There’s an up-side and a flip-side to pretty much every change you can expect with your 6-12 year old. Let’s start with the most obvious of changes: the ones you can physically see.
Your child is less likely to fall sick at this stage, their immunity is at its best. But. Thanks to baby chub being replaced by long, lanky limbs, you start hearing comments about how thin they’re getting. It doesn’t help that they rarely have the time/interest to sit & eat any more. Poster children for babyled weaning, all of a sudden, decide they like precisely one vegetable. It can be worrisome and start playing with your head. Don’t let it. If you have scales at home, check them once a month, and be reassured your child is growing vertically, and the scales show the same weight as ever. Their baby teeth are falling out, their hair is coarser, their head size starts catching up with the rest of their bodies: there’s bound to be a bit of an awkward looking phase there, but it’s all normal.
Those lanky limbs are strong, and children take pride in their stamina. This is especially thrilling if you have a child who used to be risk-averse. But. The common sense & survival instinct they had as toddlers seems to have left the building. In fact, they challenge each other to do more daring things, and proudly compare who didn’t cry. This also means suddenly having to tell them things which you’d think would be blatantly obvious after 6 years on the planet (eg: don’t jump off the top of a tree. Do NOT cut yourself because your friend did, just to compare notes on how painful it was/wasn’t. I wish I didn’t speak from personal experience, but I do). Another thing to keep in mind: they tend to overlook injuries. Even when they brush something off as not a big deal, take a closer look.
What does this mean for children cooped up at home during a pandemic? Immense frustration. They want to be able to get out there and expend all that energy. Their ideal outlet at this stage would be hiking, camping, taking up sports. Obviously, none of that is possible. Even basic movements have been restricted! It’s easy to understand why they may seem angry, or listless, or hyper. All of it is a response to a bodily need not being met.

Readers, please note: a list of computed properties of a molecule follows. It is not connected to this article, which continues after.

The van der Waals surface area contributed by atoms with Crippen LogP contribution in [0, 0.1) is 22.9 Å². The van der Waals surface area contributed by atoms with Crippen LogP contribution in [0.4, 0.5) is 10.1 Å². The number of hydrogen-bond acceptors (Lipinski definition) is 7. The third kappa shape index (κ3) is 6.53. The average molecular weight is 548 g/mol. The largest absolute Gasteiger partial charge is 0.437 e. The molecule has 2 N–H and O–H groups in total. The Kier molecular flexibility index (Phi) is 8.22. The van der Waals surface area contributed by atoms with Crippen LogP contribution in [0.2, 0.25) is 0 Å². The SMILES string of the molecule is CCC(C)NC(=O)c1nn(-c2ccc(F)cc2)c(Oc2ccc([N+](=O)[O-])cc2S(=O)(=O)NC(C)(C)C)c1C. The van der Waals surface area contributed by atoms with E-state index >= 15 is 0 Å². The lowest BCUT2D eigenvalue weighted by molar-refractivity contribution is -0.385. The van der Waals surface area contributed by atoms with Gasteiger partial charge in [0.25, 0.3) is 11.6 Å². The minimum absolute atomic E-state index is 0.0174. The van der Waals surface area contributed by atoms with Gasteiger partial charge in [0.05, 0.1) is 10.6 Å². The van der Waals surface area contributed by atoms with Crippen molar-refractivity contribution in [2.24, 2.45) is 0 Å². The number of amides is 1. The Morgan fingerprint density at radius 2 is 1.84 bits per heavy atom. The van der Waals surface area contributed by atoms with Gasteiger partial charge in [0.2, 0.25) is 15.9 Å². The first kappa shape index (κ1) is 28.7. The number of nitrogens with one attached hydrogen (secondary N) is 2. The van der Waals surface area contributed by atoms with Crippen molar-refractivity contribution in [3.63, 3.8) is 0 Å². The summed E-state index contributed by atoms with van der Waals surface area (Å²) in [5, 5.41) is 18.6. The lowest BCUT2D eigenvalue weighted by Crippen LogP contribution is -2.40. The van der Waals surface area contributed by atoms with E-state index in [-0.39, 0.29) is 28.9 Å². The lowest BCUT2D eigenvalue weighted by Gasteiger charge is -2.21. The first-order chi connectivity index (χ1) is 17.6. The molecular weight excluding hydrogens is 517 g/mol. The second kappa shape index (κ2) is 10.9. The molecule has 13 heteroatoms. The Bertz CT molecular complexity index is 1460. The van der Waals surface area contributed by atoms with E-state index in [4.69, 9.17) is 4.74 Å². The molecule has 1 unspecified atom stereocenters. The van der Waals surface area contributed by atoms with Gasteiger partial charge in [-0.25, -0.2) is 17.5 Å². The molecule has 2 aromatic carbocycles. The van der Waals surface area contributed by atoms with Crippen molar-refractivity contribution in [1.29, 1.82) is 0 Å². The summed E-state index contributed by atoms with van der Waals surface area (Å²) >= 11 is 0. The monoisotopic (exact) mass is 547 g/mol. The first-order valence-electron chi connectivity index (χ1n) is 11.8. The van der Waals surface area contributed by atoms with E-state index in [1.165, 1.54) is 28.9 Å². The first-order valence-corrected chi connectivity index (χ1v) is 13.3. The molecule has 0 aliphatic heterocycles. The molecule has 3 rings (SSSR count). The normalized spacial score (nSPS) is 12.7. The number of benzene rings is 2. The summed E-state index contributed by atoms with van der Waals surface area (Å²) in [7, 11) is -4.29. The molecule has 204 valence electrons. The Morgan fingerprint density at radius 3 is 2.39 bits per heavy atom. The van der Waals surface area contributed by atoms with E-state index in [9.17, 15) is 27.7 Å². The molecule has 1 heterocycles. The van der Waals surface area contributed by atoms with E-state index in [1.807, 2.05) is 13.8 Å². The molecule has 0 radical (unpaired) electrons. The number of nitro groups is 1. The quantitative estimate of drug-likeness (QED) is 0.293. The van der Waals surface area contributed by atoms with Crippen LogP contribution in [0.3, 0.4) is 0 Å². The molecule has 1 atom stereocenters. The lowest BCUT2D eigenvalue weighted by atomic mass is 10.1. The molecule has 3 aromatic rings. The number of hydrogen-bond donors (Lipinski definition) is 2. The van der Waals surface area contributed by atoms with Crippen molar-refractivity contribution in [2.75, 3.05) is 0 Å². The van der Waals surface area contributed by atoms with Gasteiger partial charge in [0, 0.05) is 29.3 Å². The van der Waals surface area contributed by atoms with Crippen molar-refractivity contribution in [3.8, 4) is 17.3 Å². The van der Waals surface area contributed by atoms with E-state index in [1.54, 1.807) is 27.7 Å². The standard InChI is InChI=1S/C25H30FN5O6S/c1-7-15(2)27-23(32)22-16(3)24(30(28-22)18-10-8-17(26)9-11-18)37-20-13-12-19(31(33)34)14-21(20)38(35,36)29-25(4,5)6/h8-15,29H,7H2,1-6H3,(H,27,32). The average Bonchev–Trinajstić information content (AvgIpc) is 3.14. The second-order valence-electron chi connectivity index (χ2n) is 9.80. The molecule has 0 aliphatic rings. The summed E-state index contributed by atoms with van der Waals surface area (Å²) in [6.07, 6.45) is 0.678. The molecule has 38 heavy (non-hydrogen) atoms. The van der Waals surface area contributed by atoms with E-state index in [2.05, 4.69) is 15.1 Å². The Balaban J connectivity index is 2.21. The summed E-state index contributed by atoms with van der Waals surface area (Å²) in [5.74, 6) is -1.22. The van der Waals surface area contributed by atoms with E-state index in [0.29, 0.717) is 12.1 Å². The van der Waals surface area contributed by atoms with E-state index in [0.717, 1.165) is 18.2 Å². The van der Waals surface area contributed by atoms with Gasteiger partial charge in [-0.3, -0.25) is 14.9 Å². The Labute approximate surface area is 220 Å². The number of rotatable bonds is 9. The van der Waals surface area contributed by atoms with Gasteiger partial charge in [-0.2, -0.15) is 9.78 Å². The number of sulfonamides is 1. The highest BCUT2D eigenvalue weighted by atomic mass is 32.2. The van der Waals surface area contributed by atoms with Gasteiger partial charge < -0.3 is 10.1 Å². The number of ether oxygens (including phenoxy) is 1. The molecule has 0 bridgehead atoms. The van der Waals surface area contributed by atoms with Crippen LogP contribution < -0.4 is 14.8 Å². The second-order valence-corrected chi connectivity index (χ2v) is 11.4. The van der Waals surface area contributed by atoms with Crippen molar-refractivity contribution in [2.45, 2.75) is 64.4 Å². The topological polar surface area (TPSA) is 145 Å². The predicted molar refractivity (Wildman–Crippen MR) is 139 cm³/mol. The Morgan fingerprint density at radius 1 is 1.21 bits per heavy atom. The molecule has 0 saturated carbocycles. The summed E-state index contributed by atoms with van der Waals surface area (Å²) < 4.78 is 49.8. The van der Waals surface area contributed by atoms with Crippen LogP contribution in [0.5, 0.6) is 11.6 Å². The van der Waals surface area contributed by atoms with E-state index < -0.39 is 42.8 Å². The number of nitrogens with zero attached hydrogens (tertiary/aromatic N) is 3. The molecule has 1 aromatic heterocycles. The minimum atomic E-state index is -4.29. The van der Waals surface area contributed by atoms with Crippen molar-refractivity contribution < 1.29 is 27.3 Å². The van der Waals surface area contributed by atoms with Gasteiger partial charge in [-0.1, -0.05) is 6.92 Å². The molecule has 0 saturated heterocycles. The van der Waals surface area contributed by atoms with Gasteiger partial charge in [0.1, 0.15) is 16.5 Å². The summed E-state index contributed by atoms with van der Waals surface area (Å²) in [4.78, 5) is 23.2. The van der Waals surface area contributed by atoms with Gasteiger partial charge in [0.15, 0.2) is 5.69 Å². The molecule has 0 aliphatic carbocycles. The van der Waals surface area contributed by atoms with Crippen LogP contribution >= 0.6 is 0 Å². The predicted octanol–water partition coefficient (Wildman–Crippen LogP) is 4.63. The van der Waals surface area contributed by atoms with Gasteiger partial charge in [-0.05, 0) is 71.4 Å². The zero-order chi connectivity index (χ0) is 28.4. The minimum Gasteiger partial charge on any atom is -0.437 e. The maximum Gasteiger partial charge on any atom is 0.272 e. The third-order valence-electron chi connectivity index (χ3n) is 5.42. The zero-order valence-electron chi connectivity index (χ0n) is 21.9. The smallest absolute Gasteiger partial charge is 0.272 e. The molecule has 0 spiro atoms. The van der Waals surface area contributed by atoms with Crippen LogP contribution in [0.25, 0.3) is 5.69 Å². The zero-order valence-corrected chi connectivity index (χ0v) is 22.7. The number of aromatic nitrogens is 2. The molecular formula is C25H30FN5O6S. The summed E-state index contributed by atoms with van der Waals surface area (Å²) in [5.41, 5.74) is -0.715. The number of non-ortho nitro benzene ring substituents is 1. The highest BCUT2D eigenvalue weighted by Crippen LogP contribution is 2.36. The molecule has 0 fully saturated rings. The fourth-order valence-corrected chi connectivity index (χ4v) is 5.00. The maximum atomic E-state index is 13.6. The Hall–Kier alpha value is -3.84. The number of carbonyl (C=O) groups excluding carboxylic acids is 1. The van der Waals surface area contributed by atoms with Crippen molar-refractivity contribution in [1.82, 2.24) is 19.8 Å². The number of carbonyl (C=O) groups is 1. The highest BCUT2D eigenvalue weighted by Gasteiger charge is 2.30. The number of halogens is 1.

While the situation isn’t ideal, here are 3 things I’d do to encourage the movement which children need at this stage of their development:
- Give your second plane child big tasks around the house. Washing the car, unloading heavy sacks of rice, anything that tests their physical limits is appreciated.
- Clear as much furniture as is possible so that they don’t hurt themselves, because they are going to move indoors. For instance, G taught herself to use a hula hoop & is now working on her football skills. @chirpytales sent over a balance board that’s a life saver. A safety-tested rope ladder or swing can keep them happily engaged for hours. I’ve linked to a couple on my Nestery storefront, if you’re interested.
- Since children this age like challenges that are mental as well as physical, games which need them to do one thing while you say the opposite (eg: freeze when you say go), or which need them to move a certain body part in a particular way (eg: rotate your right hand while waving your left hand up and down) can be super exciting. Bendy yogasanas & fast zumba are an everyday affair here.
Needless to say, these are interim measures. Nothing beats giving children wide open spaces. If you can drive out safely to a secluded lake or park, that would be ideal. The exercise of waking up early & making up a picnic basket gives them the sense of purpose which they absolutely crave at this stage!